• Oversight and metrics: parameters for measuring strategy execution and success

Why are organization and governance important?

In the Big Data and AI Executive Survey 2019 by NewVantage Partners, only 7.5% of respondents cited technology as the roadblock to becoming data-driven. Conversely, 93% of them listed people and processes as a critical obstacle to adoption, along with lack of organizational alignment (40.3%) and cultural resistance (24%).

Every business transformation requires accountable roles and responsibilities with a champion to lead the change. It also requires a culture shift from viewing data management as a boring low-level job to one of extreme importance. If employees touch data – especially critical data – and if they create it, change it, use it, move it around in some way, they need to understand the role they play in properly maintaining that data and take accountability.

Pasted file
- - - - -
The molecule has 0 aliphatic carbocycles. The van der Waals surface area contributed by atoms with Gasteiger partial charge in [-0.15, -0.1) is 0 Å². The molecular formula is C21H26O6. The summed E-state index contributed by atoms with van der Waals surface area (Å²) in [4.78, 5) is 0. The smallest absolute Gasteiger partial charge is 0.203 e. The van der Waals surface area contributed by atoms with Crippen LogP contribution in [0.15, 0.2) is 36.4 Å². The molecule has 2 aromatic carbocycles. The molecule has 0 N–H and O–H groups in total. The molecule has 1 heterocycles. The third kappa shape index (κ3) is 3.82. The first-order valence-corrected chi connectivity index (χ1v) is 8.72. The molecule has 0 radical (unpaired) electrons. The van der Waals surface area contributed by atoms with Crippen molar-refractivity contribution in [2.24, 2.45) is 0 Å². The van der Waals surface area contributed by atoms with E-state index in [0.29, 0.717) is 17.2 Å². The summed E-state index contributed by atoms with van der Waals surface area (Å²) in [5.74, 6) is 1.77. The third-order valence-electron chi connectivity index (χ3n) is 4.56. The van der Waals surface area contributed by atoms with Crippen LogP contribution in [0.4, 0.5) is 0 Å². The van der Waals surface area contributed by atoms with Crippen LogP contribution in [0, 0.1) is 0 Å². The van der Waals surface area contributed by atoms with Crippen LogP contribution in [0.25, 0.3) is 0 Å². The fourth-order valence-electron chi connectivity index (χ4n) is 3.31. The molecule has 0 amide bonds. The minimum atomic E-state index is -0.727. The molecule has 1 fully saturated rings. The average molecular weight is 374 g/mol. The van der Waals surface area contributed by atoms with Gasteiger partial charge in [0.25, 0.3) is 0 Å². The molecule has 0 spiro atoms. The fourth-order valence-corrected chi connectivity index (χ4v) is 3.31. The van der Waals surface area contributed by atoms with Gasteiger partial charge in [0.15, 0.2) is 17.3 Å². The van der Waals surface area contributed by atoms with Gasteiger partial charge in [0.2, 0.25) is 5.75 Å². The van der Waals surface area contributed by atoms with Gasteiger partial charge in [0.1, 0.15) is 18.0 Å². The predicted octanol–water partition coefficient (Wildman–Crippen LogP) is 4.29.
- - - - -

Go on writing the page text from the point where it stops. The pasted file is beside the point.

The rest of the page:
A business outcome-based enterprise data strategy helps drive that culture shift because it communicates broadly – in simple business terms – what data matters most. It changes the perception that data is a back-office job of little importance to one that is tied to successful business outcomes. And the organization and governance component of the strategy defines the who (critical roles); what (change management needed, including how to measure accountability); and how (roadmap) of achieving your goal.

This is also where you define the data standards and policies for data quality, architecture, security/privacy/ethics, and CRUD (create, read, update, and delete), to name a few. These guideposts are then used to define how you’ll execute in each of the other areas of your strategy, like detailing the process for how data is created to these standards.